The main building in the temple, which used to be a nunnery of Tendai (Tientai)  sect (天台宗), , was first built  by Shotoku-Taishi(Crown Prince) Shotoku)(聖德太子)  in 594 specially for praying for the soul of his late father, Emperor Yomei.(用名天皇). He made his wet nurse its first abbess. . The temple is dedicated to Rokumantai-Jizoson.( 六萬體地蔵尊). The place was made famous as the retreat of Kenreimon-in Tokuko (1155-1213), a daughter of Taira no Kiyomori (平 清盛) the chief of Heike clan (平家)( 1118-1181) and the consort of Emperor Takakura (高倉天皇) (1161-1181). She tried to commit suicide when the Heike clan was wiped out by Minamoto no Yoshitsune (源義經) a younger brother of the chief of Genji clan (源氏)(1159-1189) at the naval battle of Dan-no-ura(壇之浦之戰) in 1185. But she was saved before she finished the job But, having lost her whole family including her eight-year-old son, Emperor Antoku (安德天皇), she , she entered the nunnery as a recluse and spent the rest of her life there mourning and praying for the souls of her lost family, she herself dying there 6 years later, in 1191 at age 36. The main hall of the temple was burnt down in an arson on May 9, 2000 and was rebuilt in June 2005. The principal Buddhist statue there now is also a replacement, modeled upon original.




The ancient bell at the Belfry. Every morning, the bell would sound to remind the monks and nuns to say their early morning prayer and would also be struck when it's meal time. According to Buddhist tradition, the monks and nuns would only have one main meal per day and no meals would be served after midday except during a health crisis.




a closer look at the bronze bell




According to this wooden plate, it was made in 1752, more then 200 years ago. Its reads: "the bell of the everlasting non-permanence of all that happens"(諸行無常), one of the 3 proofs of the truth/veracity/genuineness of the sutra (三法印) viz.諸行無常 (non-permanence),諸法無我 (anatta) ,涅槃寂靜(nirvana), which are considered the 3 basic truths of authentic Buddhism.




part of the pool




various steles in the garden






Two explanatory notes on the origin of the 1000 year-old "Princess Komatsu" (name of the little pine  tree)




A blocked path leading further up the hills




The trees there are really tall



Some of its trees


a pillar saying that this is a valued historical site



another tree stump overgrown with moss, something which appears quite common in these parts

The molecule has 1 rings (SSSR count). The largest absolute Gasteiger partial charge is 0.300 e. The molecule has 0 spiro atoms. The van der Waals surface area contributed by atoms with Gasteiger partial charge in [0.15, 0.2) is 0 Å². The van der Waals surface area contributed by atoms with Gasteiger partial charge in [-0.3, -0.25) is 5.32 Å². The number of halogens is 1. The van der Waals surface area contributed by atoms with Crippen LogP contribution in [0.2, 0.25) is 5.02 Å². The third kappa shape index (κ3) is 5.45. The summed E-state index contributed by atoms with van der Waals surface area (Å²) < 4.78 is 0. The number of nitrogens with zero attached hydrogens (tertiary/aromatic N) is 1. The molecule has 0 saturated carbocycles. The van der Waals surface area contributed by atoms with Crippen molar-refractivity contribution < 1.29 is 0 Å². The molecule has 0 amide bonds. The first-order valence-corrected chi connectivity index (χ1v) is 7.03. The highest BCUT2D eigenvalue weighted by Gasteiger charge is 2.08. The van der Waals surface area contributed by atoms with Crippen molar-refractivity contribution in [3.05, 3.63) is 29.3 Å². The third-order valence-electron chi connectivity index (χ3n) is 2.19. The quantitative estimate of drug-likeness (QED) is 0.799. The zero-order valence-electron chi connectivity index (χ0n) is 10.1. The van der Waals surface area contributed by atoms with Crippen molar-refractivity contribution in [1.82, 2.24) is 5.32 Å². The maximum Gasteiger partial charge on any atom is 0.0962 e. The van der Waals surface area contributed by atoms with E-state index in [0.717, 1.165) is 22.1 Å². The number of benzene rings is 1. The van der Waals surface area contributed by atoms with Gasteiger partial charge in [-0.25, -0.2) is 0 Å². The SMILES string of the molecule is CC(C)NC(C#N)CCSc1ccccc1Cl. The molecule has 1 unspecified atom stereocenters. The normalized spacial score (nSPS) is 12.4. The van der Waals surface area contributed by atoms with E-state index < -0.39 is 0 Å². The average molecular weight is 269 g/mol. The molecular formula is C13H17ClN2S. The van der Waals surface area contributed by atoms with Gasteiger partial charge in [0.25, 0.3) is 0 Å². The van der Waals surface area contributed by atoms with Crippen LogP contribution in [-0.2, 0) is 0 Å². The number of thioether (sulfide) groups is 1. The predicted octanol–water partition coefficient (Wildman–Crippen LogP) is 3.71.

leaves on the ground




The temple rebuilt in 2005




A notice explaining the history of the rebuilding




Another one of those stone piles




a little monk on the ground



Clever use of bamboo poles



The directions towards the tomb of the wet nurse of the Crown prince
聖德太子., the first abbess of the temple
 


a rake under a hut




firm roots dug deep into the ground




The
Rokumantai-Jizoson.( 六萬體地蔵尊) in gold



a metal lamp donated by Toyotomi Hideyoshi  (豐臣秀吉) (1536-1598) for use during his family religious ceremonies



 a huge mutli-color carp in the pond




coming up for a bit of air




Another corner of the garden with an old  5-tiered pagoda on one side and a Guanyin on the other



a shed for prayers and good wishes




various religious texts and histories related the temple




thatched entrance/exit leading to the tomb of the first abbess




another look at the entrance




The way down 




Trees on the side of the path




another ginko tre with its leaves nearly all gone




more fallen leaves




sample menu of another restaurant I passed by




a different menu




a third menu




the fourth


potted plants for sale


one of the offers



Wild plants from the area


The condition of the maple leaves at different months of the year




The condition of some maple leaves now



more maple leaves about to fall off




leaves of different colors on the same tree




Some flowers on the way down


 a small waterfall close to the temple




Some flowers I never saw before outside one of the residences I passed by



more flowers in full bloom




Some smaller ones



The condition of maple leaves at various locations around Kyoto